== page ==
Moving to the island from Denmark in his early 20s, Jacob Appel is the CEO of Binderr. Established in 2020, Binderr uses innovative software in technology in its drive to help corporate service providers digitalise their business and become more efficient. As an entrepreneur with a passion for founding and building technology start-ups, prior to Binderr, Jacob co-founded and led tech start-ups such as Time to Eat, Bolt and Bolt Food in Malta and internationally.
“I came to Malta as I was tired of studying and had an opportunity to join an iGaming start-up,” says Jacob, recalling how the company went on to close after a few years. “I was left with the decision of moving back to Denmark to continue my studies or finding something else to do in Malta. I decided on the latter after a friend of mine suggested building our own start-up, and shortly after, Time to Eat was born.”
Looking back, he smiles, “it was the opportunity of working for an interesting company on a sunny island that got me here. The good people and the opportunities are what made me stay.”
Besides spending a few years in Cyprus and Tunisia, Jacob’s home for the past 15 years has been Malta. “Although I sometimes miss the Scandinavian efficiency, I’m fortunate to live in such a kindhearted country and still, to this day, consider every day a holiday,” he reveals.
From a business perspective, Jacob’s experience has also been positive, although that’s not to say there isn’t room for improvement. “The digital infrastructure is not as technologically advanced as an entrepreneur would hope. Besides that, I often find it to be an advantage coming from Scandinavia. I’m never met with discrimination for being a foreigner, and have always found great support from the Maltese,” he says, adding that, if there is one thing he would change, it is the island’s ability to think bigger. “It feels like we are sometimes limited by our size, which in today’s world shouldn’t hinder us. There have been tech success stories, such as HotJar, Altaro and BMIT, but they are few, and I’m hoping we can change that over the coming years.”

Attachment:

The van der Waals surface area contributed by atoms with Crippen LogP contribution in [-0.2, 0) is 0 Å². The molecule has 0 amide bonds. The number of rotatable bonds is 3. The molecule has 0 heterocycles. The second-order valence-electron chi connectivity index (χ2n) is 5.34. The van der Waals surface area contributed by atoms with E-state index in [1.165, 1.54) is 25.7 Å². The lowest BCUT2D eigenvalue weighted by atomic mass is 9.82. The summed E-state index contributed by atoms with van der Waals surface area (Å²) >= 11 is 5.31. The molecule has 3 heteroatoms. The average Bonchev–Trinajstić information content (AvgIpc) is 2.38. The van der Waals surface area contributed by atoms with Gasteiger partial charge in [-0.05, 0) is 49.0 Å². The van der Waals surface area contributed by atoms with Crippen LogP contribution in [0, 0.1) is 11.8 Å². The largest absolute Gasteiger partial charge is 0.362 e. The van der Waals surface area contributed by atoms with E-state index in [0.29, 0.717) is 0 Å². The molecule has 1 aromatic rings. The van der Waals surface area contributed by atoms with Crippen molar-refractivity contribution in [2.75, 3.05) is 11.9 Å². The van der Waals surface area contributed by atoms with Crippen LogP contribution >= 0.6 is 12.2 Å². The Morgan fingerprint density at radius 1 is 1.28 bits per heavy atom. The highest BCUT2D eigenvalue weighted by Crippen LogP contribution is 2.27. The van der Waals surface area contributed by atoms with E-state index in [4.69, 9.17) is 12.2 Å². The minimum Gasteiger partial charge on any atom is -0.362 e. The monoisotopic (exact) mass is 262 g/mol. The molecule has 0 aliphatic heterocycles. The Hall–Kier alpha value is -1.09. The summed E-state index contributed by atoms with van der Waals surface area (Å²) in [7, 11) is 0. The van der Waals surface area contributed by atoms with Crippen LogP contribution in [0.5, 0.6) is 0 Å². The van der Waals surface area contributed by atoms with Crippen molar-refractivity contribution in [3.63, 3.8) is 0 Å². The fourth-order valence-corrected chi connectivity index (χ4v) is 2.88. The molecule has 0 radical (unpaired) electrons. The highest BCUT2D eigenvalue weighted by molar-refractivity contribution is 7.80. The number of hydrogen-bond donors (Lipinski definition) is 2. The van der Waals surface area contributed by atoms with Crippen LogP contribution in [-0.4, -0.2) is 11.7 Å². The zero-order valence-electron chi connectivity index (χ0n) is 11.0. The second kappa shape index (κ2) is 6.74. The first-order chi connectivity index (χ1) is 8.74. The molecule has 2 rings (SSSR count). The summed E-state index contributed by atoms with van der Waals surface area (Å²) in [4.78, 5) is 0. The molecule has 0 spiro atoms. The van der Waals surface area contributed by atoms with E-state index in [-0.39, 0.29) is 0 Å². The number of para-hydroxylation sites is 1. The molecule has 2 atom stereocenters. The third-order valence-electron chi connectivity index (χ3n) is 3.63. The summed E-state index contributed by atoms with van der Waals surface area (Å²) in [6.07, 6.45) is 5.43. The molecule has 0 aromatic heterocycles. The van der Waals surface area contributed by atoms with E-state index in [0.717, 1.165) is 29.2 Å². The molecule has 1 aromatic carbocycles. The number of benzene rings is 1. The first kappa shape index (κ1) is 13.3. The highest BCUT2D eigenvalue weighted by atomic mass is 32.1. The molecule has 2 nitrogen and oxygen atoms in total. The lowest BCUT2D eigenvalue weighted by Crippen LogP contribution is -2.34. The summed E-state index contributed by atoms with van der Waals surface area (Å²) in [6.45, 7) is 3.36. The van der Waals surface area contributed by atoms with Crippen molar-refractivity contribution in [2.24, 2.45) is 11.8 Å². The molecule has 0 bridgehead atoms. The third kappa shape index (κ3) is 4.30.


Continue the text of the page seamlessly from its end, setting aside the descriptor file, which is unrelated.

Considering the main challenges and opportunities of Malta as a business destination, Jacob describes the negative repercussions of being on the grey list as a significant challenge for the island, making it a less attractive business hub. However, he attests that we have bounced back quickly.
In terms of opportunities, he continues, “digitisation and improved access to finance for start-ups are key areas that could enhance Malta’s attractiveness as a business hub. Simplifying the process of incorporating and administering companies online would promote greater entrepreneurship and make it easier for start-ups to establish themselves in Malta.”
Overall, the CEO’s outlook for local business and economic sentiment in Malta is generally positive. “The economy is growing well, and Malta has managed to maintain low inflation rates compared to other EU countries,” he notes, imparting a final word of advice for fellow expats who are exploring the possibility of investing in Malta.
“I can only recommend exploring and investing in Malta – to me, it’s the crown jewel of the Mediterranean. Embrace cultural integration; if you are investing in a foreign country like Malta, it’s important to understand cultural norms, build relationships, and establish trust with local partners and stakeholders. This will contribute to your long-term success here.”
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